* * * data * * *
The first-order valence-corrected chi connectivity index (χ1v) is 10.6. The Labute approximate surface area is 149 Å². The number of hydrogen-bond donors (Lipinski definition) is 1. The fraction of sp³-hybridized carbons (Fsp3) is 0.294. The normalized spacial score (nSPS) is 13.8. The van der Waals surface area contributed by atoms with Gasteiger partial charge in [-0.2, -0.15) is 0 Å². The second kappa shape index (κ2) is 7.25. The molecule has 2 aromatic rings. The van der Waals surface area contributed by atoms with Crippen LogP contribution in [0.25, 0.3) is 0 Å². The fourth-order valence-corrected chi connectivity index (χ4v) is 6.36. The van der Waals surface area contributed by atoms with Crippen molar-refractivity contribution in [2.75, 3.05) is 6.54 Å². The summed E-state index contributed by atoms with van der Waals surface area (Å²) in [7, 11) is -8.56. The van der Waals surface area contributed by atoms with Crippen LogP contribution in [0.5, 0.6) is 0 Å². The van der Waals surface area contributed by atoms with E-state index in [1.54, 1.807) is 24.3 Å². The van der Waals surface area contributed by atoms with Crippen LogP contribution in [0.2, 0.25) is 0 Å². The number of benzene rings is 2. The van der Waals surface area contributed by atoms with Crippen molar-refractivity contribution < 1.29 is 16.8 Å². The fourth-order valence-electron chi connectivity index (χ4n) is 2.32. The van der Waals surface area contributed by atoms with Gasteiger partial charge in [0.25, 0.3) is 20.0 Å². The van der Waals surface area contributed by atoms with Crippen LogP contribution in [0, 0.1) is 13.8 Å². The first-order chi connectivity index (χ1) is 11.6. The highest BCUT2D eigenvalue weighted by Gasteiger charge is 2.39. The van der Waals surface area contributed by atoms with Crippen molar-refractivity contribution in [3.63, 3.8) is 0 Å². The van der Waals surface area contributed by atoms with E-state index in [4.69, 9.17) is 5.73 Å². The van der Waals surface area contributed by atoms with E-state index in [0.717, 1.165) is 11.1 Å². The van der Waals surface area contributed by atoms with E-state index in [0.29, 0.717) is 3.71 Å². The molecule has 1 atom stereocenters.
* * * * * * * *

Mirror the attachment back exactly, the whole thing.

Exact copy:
The first-order valence-corrected chi connectivity index (χ1v) is 10.6. The Labute approximate surface area is 149 Å². The number of hydrogen-bond donors (Lipinski definition) is 1. The fraction of sp³-hybridized carbons (Fsp3) is 0.294. The normalized spacial score (nSPS) is 13.8. The van der Waals surface area contributed by atoms with Gasteiger partial charge in [-0.2, -0.15) is 0 Å². The second kappa shape index (κ2) is 7.25. The molecule has 2 aromatic rings. The van der Waals surface area contributed by atoms with Crippen LogP contribution in [0.25, 0.3) is 0 Å². The fourth-order valence-corrected chi connectivity index (χ4v) is 6.36. The van der Waals surface area contributed by atoms with Crippen molar-refractivity contribution in [2.75, 3.05) is 6.54 Å². The summed E-state index contributed by atoms with van der Waals surface area (Å²) in [7, 11) is -8.56. The van der Waals surface area contributed by atoms with Crippen LogP contribution in [0.5, 0.6) is 0 Å². The van der Waals surface area contributed by atoms with E-state index in [1.54, 1.807) is 24.3 Å². The van der Waals surface area contributed by atoms with Crippen LogP contribution in [0.2, 0.25) is 0 Å². The number of benzene rings is 2. The van der Waals surface area contributed by atoms with Crippen molar-refractivity contribution < 1.29 is 16.8 Å². The fourth-order valence-electron chi connectivity index (χ4n) is 2.32. The van der Waals surface area contributed by atoms with Gasteiger partial charge in [0.25, 0.3) is 20.0 Å². The van der Waals surface area contributed by atoms with Crippen LogP contribution in [0, 0.1) is 13.8 Å². The first-order chi connectivity index (χ1) is 11.6. The highest BCUT2D eigenvalue weighted by Gasteiger charge is 2.39. The van der Waals surface area contributed by atoms with Crippen molar-refractivity contribution in [3.63, 3.8) is 0 Å². The van der Waals surface area contributed by atoms with E-state index in [4.69, 9.17) is 5.73 Å². The van der Waals surface area contributed by atoms with E-state index in [0.717, 1.165) is 11.1 Å². The van der Waals surface area contributed by atoms with E-state index in [0.29, 0.717) is 3.71 Å². The molecule has 1 atom stereocenters.